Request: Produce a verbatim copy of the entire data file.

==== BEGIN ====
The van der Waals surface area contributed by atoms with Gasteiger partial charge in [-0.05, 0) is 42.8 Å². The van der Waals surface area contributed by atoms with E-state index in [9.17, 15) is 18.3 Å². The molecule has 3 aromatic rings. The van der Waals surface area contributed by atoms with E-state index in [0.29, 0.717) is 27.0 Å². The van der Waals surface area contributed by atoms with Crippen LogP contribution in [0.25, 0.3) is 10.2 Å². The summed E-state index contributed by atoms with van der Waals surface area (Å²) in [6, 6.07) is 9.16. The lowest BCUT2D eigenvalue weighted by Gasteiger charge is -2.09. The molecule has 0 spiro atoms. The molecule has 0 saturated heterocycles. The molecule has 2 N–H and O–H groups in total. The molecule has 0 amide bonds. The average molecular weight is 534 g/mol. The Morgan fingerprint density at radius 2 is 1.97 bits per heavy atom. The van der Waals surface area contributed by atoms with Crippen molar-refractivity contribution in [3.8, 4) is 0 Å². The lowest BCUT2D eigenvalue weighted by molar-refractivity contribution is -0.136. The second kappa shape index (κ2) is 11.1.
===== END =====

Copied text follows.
The van der Waals surface area contributed by atoms with Gasteiger partial charge in [-0.05, 0) is 42.8 Å². The van der Waals surface area contributed by atoms with E-state index in [9.17, 15) is 18.3 Å². The molecule has 3 aromatic rings. The van der Waals surface area contributed by atoms with E-state index in [0.29, 0.717) is 27.0 Å². The van der Waals surface area contributed by atoms with Crippen LogP contribution in [0.25, 0.3) is 10.2 Å². The summed E-state index contributed by atoms with van der Waals surface area (Å²) in [6, 6.07) is 9.16. The lowest BCUT2D eigenvalue weighted by Gasteiger charge is -2.09. The molecule has 0 spiro atoms. The molecule has 0 saturated heterocycles. The molecule has 2 N–H and O–H groups in total. The molecule has 0 amide bonds. The average molecular weight is 534 g/mol. The Morgan fingerprint density at radius 2 is 1.97 bits per heavy atom. The van der Waals surface area contributed by atoms with Crippen molar-refractivity contribution in [3.8, 4) is 0 Å². The lowest BCUT2D eigenvalue weighted by molar-refractivity contribution is -0.136. The second kappa shape index (κ2) is 11.1.